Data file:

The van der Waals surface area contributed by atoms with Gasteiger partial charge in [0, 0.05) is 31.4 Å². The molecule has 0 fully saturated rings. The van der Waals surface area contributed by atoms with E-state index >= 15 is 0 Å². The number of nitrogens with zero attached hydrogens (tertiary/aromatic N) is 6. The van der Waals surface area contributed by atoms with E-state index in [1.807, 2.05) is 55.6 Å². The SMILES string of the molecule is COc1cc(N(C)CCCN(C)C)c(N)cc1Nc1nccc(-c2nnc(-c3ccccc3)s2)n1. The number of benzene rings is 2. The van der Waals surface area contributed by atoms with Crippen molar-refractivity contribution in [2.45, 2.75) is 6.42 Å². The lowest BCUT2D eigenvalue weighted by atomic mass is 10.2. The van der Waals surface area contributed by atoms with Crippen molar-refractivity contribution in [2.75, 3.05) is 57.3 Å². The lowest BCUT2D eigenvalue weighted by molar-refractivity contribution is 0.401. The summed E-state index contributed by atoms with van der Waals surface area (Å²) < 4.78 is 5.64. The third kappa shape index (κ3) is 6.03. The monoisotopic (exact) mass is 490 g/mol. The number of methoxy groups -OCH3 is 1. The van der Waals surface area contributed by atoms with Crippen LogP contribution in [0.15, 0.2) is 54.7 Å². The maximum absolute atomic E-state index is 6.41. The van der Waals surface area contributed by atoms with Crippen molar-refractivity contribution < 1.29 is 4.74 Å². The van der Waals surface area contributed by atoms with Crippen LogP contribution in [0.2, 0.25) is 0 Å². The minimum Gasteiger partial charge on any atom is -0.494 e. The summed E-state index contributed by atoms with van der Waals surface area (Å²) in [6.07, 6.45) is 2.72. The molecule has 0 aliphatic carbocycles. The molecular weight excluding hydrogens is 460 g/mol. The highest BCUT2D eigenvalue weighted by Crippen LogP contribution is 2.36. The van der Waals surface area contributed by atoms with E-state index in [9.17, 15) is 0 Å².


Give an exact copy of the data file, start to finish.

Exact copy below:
The van der Waals surface area contributed by atoms with Gasteiger partial charge in [0, 0.05) is 31.4 Å². The molecule has 0 fully saturated rings. The van der Waals surface area contributed by atoms with E-state index >= 15 is 0 Å². The number of nitrogens with zero attached hydrogens (tertiary/aromatic N) is 6. The van der Waals surface area contributed by atoms with E-state index in [1.807, 2.05) is 55.6 Å². The SMILES string of the molecule is COc1cc(N(C)CCCN(C)C)c(N)cc1Nc1nccc(-c2nnc(-c3ccccc3)s2)n1. The number of benzene rings is 2. The van der Waals surface area contributed by atoms with Crippen molar-refractivity contribution in [2.45, 2.75) is 6.42 Å². The lowest BCUT2D eigenvalue weighted by atomic mass is 10.2. The van der Waals surface area contributed by atoms with Crippen molar-refractivity contribution in [2.75, 3.05) is 57.3 Å². The lowest BCUT2D eigenvalue weighted by molar-refractivity contribution is 0.401. The summed E-state index contributed by atoms with van der Waals surface area (Å²) < 4.78 is 5.64. The third kappa shape index (κ3) is 6.03. The monoisotopic (exact) mass is 490 g/mol. The number of methoxy groups -OCH3 is 1. The van der Waals surface area contributed by atoms with Crippen LogP contribution in [0.15, 0.2) is 54.7 Å². The maximum absolute atomic E-state index is 6.41. The van der Waals surface area contributed by atoms with Crippen molar-refractivity contribution < 1.29 is 4.74 Å². The van der Waals surface area contributed by atoms with Crippen LogP contribution in [0.2, 0.25) is 0 Å². The minimum Gasteiger partial charge on any atom is -0.494 e. The summed E-state index contributed by atoms with van der Waals surface area (Å²) in [6.07, 6.45) is 2.72. The molecule has 0 aliphatic carbocycles. The molecular weight excluding hydrogens is 460 g/mol. The highest BCUT2D eigenvalue weighted by Crippen LogP contribution is 2.36. The van der Waals surface area contributed by atoms with E-state index in [9.17, 15) is 0 Å².